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Harrison's Flowers
Harrison's Flowers
Actors: Andie MacDowell, Scott Anton, Elias Koteas, Brendan Gleeson, Adrien Brody
Director: Elie Chouraqui
Genres: Indie & Art House, Drama, Military & War
R     2007     2hr 1min

Andie MacDowell (FOUR WEDDINGS AND A FUNERAL) stars in the compelling story of one woman's determination to find her husband Harrison (David Strathairn, L.A. CONFIDENTIAL), a Pulitzer Prize-winning photojournalist. He is r...  more »


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Movie Details

Actors: Andie MacDowell, Scott Anton, Elias Koteas, Brendan Gleeson, Adrien Brody
Director: Elie Chouraqui
Creators: Elie Chouraqui, Albert Cohen, Artemio Benki, Didier Le PÍcheur, Isabel Ellsen, Michael Katims
Genres: Indie & Art House, Drama, Military & War
Sub-Genres: Indie & Art House, Love & Romance, Military & War
Studio: Lions Gate
Format: DVD - Color,Widescreen - Closed-captioned
DVD Release Date: 06/19/2007
Original Release Date: 01/01/2000
Theatrical Release Date: 01/01/2000
Release Year: 2007
Run Time: 2hr 1min
Screens: Color,Widescreen
Number of Discs: 1
SwapaDVD Credits: 1
Total Copies: 0
Members Wishing: 2
MPAA Rating: R (Restricted)
Languages: English, French, Serbo-Croatian
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Movie Reviews

This Film Tells the Truth About War
John Harrison | Potomac, Md. USA | 01/23/2004
(5 out of 5 stars)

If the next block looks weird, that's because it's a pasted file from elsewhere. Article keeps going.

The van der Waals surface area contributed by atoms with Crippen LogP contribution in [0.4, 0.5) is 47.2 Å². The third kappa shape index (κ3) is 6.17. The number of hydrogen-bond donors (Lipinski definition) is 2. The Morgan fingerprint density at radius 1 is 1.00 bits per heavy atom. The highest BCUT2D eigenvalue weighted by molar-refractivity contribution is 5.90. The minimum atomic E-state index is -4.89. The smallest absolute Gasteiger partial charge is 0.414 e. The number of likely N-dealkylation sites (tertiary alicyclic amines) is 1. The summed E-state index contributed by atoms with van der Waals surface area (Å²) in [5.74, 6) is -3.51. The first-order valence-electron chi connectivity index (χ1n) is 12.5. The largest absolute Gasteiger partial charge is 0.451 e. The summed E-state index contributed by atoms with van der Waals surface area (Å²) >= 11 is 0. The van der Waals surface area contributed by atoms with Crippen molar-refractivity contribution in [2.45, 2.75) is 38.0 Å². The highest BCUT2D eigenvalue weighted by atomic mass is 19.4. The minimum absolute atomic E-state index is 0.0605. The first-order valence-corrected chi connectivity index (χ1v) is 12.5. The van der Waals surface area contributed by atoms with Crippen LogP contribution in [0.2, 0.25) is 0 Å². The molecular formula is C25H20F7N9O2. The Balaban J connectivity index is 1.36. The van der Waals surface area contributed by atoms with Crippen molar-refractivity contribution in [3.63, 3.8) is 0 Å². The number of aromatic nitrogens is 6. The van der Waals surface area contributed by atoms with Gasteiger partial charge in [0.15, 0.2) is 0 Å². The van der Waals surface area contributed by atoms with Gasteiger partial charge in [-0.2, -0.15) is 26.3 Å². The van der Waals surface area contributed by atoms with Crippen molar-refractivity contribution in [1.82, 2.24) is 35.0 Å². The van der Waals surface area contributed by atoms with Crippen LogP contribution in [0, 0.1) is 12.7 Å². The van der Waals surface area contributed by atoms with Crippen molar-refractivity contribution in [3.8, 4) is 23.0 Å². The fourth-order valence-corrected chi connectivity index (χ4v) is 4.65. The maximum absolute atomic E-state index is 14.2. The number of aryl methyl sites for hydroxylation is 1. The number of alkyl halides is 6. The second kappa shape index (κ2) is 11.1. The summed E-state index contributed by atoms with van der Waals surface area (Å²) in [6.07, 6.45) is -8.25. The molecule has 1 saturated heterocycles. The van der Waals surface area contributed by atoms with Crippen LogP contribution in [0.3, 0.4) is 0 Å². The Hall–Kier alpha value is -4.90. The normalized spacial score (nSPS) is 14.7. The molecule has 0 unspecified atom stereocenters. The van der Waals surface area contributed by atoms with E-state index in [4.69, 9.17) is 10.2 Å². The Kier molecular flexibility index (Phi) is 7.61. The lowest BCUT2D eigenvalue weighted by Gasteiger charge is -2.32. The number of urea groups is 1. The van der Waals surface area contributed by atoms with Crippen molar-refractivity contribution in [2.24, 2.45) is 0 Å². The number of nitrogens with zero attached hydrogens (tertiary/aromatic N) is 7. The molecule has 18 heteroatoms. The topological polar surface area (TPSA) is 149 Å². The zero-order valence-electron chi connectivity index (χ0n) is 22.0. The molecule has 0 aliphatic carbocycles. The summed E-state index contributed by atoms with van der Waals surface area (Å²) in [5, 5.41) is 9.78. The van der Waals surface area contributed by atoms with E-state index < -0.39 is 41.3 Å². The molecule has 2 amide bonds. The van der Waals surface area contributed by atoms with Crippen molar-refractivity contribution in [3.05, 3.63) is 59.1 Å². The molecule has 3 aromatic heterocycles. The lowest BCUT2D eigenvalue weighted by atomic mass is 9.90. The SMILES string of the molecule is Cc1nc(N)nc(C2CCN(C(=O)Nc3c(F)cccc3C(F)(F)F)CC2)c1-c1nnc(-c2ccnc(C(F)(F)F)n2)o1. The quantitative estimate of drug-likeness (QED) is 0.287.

"I watched this movie for two reasons: I like Andie MacDowell and my last name is Harrison.I liked this movie because I am a Viet nam vet that fought in Tet and therefore I have some considerable experience with war in a city, or as the Army used to call it War in a Built Up Area. If you have actually seen this kind of war, the movie is frighteningly accurate and like war, necessisarily fragmentary and incomplete.For example, in one perfect and horrific, scene Andie MacDowell and her two journalist companions are moving through a city to find a hospital where her husband may be. They come upon a situation: a young child, probably a girl runs out of a building in front of them. A soldier follows her out of the building, and kills her. War's brutality? Certainly. A killing mad soldier, killing an innocent child. Possibly. But, even more likely, the scene represents wars brutality on multiple levels. If you knew that the child had just thrown a hand grenade and the soldier escaped it but his buddy, or even more likely in this kind of war, his actual brother did not would that change the nature of the scene for you? Or, if that was true and you knew that the child had another hand grenade, or a pistol, would that change your impression of the meaning of the scene? And how about that soldier many years later as he looks down at his own child, assuming he survives the war, will he be able to forget the look on that other chid's face as he shot her? However good his reason and in real war there are many reasons that can make such an act necessary, will he be able to forget, or will it haunt him. This kind of awful situation, but not unusual situation, is precisely why William T. Sherman said that "War is Hell." For a soldier, having killed a child for any reason must be true Hell, but to have done it on purpose. That would be worse. While I avoided shooting at children, the reality of war among civilians is worse than you could ever imagine even in a nightmare. Say you are a sentry and there is a car speeding toward your post. You open fire. The car stops. Your post is safe. But it turns out that a child is dead. The car was speeding to get to the hospital. That is war in the city and all you have is an instant to make up your mind to shoot, or not to shoot. To kill, or not to kill, and either way to live with the aftermath. Do the sailors or Marines on watch on the USS Cole wished that they had fired. Even if their orders were not to fire. Even if the approach of the boat with a bomb in it did not look like an attack. Even if a child had been steering the boat with a bomb. I have no doubt that they all wished that they had fired. And they will wish that, and relive that, until they too die. In that sense they are as much causalities of war as their shipmates that suffered actual physical hurt. The Captain of that ship, the Officer of the Day, the Watch officer all will relive and replay that day and regret that no one fired soon or often enough. Watch this movie and you will see what I mean. There are things that happen in war that are horrible, to everybody.I have seen war and I have seen many war movies - but only rarely have I seen a movie as true to the appalling core of the experience as this is. As our soldiers fight a shadow war in Iraq and in Afghanistan it would be good to remember that war is hell. If you have forgotten, this is a very accurate picture of it.Yes, the plot is a tad implausible, but I would hope that the wife that my son chooses when he grows up would do as Andie MacDowell's fictional character does and fight to find out what happened to him. I know my wife would."